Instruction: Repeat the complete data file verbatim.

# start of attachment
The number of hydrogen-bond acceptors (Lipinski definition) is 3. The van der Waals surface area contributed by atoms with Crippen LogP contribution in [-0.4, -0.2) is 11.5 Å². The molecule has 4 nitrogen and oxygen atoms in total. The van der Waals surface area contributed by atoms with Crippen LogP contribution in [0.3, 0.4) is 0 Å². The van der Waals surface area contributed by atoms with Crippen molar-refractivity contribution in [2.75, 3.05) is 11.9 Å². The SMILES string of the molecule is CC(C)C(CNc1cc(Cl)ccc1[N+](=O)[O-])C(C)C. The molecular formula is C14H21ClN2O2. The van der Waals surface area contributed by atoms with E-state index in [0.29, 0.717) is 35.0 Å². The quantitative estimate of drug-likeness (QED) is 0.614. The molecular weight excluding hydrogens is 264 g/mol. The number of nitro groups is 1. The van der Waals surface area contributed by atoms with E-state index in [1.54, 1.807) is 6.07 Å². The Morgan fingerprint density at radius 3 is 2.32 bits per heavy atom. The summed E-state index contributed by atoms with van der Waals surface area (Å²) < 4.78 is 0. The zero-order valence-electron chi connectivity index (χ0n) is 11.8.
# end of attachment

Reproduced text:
The number of hydrogen-bond acceptors (Lipinski definition) is 3. The van der Waals surface area contributed by atoms with Crippen LogP contribution in [-0.4, -0.2) is 11.5 Å². The molecule has 4 nitrogen and oxygen atoms in total. The van der Waals surface area contributed by atoms with Crippen LogP contribution in [0.3, 0.4) is 0 Å². The van der Waals surface area contributed by atoms with Crippen molar-refractivity contribution in [2.75, 3.05) is 11.9 Å². The SMILES string of the molecule is CC(C)C(CNc1cc(Cl)ccc1[N+](=O)[O-])C(C)C. The molecular formula is C14H21ClN2O2. The van der Waals surface area contributed by atoms with E-state index in [0.29, 0.717) is 35.0 Å². The quantitative estimate of drug-likeness (QED) is 0.614. The molecular weight excluding hydrogens is 264 g/mol. The number of nitro groups is 1. The van der Waals surface area contributed by atoms with E-state index in [1.54, 1.807) is 6.07 Å². The Morgan fingerprint density at radius 3 is 2.32 bits per heavy atom. The summed E-state index contributed by atoms with van der Waals surface area (Å²) < 4.78 is 0. The zero-order valence-electron chi connectivity index (χ0n) is 11.8.